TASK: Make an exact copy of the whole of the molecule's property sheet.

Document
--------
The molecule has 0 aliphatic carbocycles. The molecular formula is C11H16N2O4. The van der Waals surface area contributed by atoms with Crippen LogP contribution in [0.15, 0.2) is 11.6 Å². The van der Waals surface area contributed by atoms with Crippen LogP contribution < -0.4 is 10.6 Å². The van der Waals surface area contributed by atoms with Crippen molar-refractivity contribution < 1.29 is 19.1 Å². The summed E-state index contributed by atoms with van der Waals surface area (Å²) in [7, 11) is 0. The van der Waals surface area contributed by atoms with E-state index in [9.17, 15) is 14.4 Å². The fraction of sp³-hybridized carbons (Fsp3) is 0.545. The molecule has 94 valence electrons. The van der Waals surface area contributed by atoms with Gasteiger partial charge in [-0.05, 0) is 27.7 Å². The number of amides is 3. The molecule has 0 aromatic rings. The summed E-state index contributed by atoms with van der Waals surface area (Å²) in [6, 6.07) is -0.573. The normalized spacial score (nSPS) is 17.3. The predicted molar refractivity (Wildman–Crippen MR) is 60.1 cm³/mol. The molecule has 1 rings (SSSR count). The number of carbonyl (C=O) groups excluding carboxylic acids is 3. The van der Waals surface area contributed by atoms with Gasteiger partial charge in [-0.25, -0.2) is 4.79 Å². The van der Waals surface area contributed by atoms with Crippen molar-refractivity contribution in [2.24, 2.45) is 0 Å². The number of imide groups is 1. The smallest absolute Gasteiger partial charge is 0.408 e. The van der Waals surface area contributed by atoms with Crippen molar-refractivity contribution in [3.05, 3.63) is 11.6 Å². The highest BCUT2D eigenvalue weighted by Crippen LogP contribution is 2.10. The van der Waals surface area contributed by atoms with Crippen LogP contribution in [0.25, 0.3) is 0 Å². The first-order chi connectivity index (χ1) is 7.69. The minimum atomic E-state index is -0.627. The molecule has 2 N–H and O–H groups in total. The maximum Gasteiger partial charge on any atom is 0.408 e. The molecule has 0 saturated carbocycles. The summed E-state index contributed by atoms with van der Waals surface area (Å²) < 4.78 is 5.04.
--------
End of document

The molecule has 0 aliphatic carbocycles. The molecular formula is C11H16N2O4. The van der Waals surface area contributed by atoms with Crippen LogP contribution in [0.15, 0.2) is 11.6 Å². The van der Waals surface area contributed by atoms with Crippen LogP contribution < -0.4 is 10.6 Å². The van der Waals surface area contributed by atoms with Crippen molar-refractivity contribution < 1.29 is 19.1 Å². The summed E-state index contributed by atoms with van der Waals surface area (Å²) in [7, 11) is 0. The van der Waals surface area contributed by atoms with E-state index in [9.17, 15) is 14.4 Å². The fraction of sp³-hybridized carbons (Fsp3) is 0.545. The molecule has 94 valence electrons. The van der Waals surface area contributed by atoms with Gasteiger partial charge in [-0.05, 0) is 27.7 Å². The number of amides is 3. The molecule has 0 aromatic rings. The summed E-state index contributed by atoms with van der Waals surface area (Å²) in [6, 6.07) is -0.573. The normalized spacial score (nSPS) is 17.3. The predicted molar refractivity (Wildman–Crippen MR) is 60.1 cm³/mol. The molecule has 1 rings (SSSR count). The number of carbonyl (C=O) groups excluding carboxylic acids is 3. The van der Waals surface area contributed by atoms with Gasteiger partial charge in [-0.25, -0.2) is 4.79 Å². The van der Waals surface area contributed by atoms with Crippen molar-refractivity contribution in [2.24, 2.45) is 0 Å². The number of imide groups is 1. The smallest absolute Gasteiger partial charge is 0.408 e. The van der Waals surface area contributed by atoms with Crippen molar-refractivity contribution in [3.05, 3.63) is 11.6 Å². The highest BCUT2D eigenvalue weighted by Crippen LogP contribution is 2.10. The van der Waals surface area contributed by atoms with Crippen LogP contribution in [0.25, 0.3) is 0 Å². The first-order chi connectivity index (χ1) is 7.69. The minimum atomic E-state index is -0.627. The molecule has 2 N–H and O–H groups in total. The maximum Gasteiger partial charge on any atom is 0.408 e. The molecule has 0 saturated carbocycles. The summed E-state index contributed by atoms with van der Waals surface area (Å²) < 4.78 is 5.04.